Hi Sean, you could outsource the smd design to a contractor and have a NDA agreement in place. I went the whole route from idea to custom production and Alibaba is a good start to ask for prices via an RFQ. For example a laser cut case from acrylic cost me in Australia $2400 for 150 cases. In China $5/case but I found a supplier who delivered for $1.80. Sometimes it’s a hunt and a lot of going fowards and backwards. I definitely encourage you to give the process a try.

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Hi Paul, Thank you for the encouragement. I actually just logged in to do exactly that. It’s weird when things synchronize like that sometimes. I mean I could design the board if I spent a ton of time learning how to do it but I don’t think that makes sense. …I’m just here to PM another user and say thanks to you and @donkjr for the tips. I’ll definitely keep them in mind.

I’m just a hobbyist here giving advice.

The hard work here isn’t laying a component on a board and routing some traces. It’s designing the schematic for the circuit, looking for flaws in the schematic design, working out a board shape that will hold the parts and meet your physical constraints, selecting appropriate design rules for the application domain (which, given that you are talking about a relay, includes being specific about voltage and current capacity, and current capacity depends on physical constraints for dissipating heat), choosing components that meet your needs (including connectors that will be safe given your constraints), laying out the board, checking the design for defects including thinking through potential failure cases, etc. You bring up a relay, so you are probably doing this in order to switch a high-voltage and/or high-current circuit, possibly switching AC.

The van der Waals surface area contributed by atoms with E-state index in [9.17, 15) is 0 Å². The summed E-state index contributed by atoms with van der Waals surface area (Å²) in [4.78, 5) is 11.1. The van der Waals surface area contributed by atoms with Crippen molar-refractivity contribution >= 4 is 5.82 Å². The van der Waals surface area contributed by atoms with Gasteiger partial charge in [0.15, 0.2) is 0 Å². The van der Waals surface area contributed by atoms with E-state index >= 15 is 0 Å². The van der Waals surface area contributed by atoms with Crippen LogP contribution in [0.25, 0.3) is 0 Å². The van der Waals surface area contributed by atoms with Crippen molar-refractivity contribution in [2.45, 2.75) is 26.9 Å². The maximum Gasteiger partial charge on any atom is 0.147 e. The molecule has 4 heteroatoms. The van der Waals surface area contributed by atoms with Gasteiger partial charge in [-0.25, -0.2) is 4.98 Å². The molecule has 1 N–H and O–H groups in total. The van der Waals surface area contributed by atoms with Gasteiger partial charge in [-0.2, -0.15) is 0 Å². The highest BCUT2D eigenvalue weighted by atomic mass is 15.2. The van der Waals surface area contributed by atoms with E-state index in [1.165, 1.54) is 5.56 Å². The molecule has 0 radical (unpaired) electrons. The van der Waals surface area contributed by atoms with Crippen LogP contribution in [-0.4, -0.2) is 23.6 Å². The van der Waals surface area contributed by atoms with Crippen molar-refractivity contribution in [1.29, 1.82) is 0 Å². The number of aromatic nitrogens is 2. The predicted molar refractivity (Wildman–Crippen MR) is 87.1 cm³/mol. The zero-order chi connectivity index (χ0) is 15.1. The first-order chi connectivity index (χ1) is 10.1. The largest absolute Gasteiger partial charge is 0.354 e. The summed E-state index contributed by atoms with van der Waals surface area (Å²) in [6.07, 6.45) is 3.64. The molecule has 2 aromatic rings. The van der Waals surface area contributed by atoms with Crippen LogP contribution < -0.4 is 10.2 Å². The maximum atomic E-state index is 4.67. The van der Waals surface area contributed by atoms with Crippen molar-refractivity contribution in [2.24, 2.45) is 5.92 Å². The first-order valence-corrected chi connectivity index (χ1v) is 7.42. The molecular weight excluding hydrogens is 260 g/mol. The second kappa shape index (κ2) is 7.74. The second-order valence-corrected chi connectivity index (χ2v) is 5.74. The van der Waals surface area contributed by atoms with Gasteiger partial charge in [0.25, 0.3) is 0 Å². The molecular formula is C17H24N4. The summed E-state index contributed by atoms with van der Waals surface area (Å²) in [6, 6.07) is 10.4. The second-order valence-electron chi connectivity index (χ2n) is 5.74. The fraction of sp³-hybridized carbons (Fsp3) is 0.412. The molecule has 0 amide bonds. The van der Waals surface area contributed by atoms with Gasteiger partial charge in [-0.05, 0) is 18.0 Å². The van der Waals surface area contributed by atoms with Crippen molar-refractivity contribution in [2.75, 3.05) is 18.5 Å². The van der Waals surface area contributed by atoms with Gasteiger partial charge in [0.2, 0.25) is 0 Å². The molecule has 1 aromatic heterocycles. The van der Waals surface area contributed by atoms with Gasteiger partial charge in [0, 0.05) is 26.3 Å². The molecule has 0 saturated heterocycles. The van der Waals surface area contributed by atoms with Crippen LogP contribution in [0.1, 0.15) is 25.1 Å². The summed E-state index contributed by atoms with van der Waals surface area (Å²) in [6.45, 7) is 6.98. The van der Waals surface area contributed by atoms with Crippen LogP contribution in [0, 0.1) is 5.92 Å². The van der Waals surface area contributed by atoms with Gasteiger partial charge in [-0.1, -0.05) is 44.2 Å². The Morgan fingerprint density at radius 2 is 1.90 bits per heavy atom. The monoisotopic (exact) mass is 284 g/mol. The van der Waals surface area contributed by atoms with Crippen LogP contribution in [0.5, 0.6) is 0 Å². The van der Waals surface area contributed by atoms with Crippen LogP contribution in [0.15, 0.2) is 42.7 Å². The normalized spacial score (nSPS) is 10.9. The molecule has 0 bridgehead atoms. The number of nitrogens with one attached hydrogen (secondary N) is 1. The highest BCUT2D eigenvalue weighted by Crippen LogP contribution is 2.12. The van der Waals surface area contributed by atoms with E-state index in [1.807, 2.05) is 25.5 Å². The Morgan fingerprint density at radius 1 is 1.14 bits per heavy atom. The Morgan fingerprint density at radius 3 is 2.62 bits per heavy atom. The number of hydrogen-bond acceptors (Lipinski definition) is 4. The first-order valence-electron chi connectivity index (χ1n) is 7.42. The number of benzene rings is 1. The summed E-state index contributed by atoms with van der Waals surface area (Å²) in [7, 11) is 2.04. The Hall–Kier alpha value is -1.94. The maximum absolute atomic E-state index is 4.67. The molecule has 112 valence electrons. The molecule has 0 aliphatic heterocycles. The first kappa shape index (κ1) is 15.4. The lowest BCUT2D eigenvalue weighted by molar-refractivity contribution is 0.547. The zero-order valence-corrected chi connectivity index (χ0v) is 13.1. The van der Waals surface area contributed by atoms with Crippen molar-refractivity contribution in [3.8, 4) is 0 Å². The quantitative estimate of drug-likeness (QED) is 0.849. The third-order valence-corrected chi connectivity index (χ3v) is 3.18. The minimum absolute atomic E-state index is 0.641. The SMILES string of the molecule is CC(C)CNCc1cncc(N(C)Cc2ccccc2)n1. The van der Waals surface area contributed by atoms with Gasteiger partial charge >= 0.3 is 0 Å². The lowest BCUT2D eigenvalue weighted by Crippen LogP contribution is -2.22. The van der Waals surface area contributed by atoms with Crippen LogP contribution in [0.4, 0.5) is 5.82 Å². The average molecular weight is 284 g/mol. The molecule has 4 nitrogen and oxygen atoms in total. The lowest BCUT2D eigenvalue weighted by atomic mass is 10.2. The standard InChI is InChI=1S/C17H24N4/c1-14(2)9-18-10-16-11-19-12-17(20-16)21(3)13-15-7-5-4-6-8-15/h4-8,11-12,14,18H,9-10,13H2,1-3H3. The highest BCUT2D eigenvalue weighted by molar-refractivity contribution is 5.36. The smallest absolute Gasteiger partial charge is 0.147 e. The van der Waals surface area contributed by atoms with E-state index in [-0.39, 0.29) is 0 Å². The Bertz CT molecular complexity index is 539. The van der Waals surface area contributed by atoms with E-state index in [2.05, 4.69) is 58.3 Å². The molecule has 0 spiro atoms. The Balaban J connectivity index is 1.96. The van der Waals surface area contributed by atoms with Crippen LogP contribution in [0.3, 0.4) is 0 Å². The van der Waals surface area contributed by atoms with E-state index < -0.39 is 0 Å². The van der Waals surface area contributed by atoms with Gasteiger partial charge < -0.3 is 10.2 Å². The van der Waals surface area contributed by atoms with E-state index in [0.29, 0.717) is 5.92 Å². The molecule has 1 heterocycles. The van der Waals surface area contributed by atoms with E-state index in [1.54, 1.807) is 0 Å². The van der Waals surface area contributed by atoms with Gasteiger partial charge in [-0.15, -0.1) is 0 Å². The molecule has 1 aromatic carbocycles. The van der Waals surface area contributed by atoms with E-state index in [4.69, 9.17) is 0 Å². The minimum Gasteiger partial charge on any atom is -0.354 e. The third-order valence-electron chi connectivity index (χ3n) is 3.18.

As a hobbyist, I’m inconsistent in knowing what could go wrong — there’s a reason for engineering certifications here! I know some of the things that can go wrong here, but I’m not trained in all the things that are reasonably likely to go wrong. I can imagine some things? What happens if your relay welds closed and doesn’t turn off? Does it create an unsafe condition? Have you properly separated low-voltage and high-voltage sides of your circuit board? If you are switching AC and decide to replace a physical relay with a solid-state relay (SSR), do you know that its common failure mode is to fail on? I’m not giving legal advice of any sort here, but if I personally were selling electrical devices I would be getting advice on liability…

Reality-check, since you say you are in it for the money: The high-value things you can do in the market with an embedded network-connected computer and a relay are vanishingly small. Make sure you are aware of what people are doing with sonoff switches, which are based on the 16-bit ESP8266 predecessor to the ESP32, before you invest.